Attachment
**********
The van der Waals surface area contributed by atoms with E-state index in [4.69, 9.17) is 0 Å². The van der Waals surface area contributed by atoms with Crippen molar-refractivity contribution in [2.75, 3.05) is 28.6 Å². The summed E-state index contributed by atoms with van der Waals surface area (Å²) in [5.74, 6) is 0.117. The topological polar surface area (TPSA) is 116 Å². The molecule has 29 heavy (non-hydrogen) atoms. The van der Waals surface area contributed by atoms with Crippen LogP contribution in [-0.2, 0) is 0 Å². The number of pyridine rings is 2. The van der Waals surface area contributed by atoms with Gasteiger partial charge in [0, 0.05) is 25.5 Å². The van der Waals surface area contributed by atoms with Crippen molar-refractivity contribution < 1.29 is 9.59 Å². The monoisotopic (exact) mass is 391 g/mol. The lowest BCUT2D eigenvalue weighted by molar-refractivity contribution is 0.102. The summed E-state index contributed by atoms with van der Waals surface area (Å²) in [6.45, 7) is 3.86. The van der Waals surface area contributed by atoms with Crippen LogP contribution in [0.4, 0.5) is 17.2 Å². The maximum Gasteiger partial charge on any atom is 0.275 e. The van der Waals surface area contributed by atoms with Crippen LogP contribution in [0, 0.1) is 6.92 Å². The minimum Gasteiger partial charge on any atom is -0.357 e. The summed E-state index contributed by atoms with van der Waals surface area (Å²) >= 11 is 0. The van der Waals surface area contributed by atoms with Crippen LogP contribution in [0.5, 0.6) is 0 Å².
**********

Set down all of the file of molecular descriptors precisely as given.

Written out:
The van der Waals surface area contributed by atoms with E-state index in [4.69, 9.17) is 0 Å². The van der Waals surface area contributed by atoms with Crippen molar-refractivity contribution in [2.75, 3.05) is 28.6 Å². The summed E-state index contributed by atoms with van der Waals surface area (Å²) in [5.74, 6) is 0.117. The topological polar surface area (TPSA) is 116 Å². The molecule has 29 heavy (non-hydrogen) atoms. The van der Waals surface area contributed by atoms with Crippen LogP contribution in [-0.2, 0) is 0 Å². The number of pyridine rings is 2. The van der Waals surface area contributed by atoms with Gasteiger partial charge in [0, 0.05) is 25.5 Å². The van der Waals surface area contributed by atoms with Crippen molar-refractivity contribution < 1.29 is 9.59 Å². The monoisotopic (exact) mass is 391 g/mol. The lowest BCUT2D eigenvalue weighted by molar-refractivity contribution is 0.102. The summed E-state index contributed by atoms with van der Waals surface area (Å²) in [6.45, 7) is 3.86. The van der Waals surface area contributed by atoms with Crippen LogP contribution in [0.4, 0.5) is 17.2 Å². The maximum Gasteiger partial charge on any atom is 0.275 e. The van der Waals surface area contributed by atoms with Crippen LogP contribution in [0, 0.1) is 6.92 Å². The minimum Gasteiger partial charge on any atom is -0.357 e. The summed E-state index contributed by atoms with van der Waals surface area (Å²) >= 11 is 0. The van der Waals surface area contributed by atoms with Crippen LogP contribution in [0.5, 0.6) is 0 Å².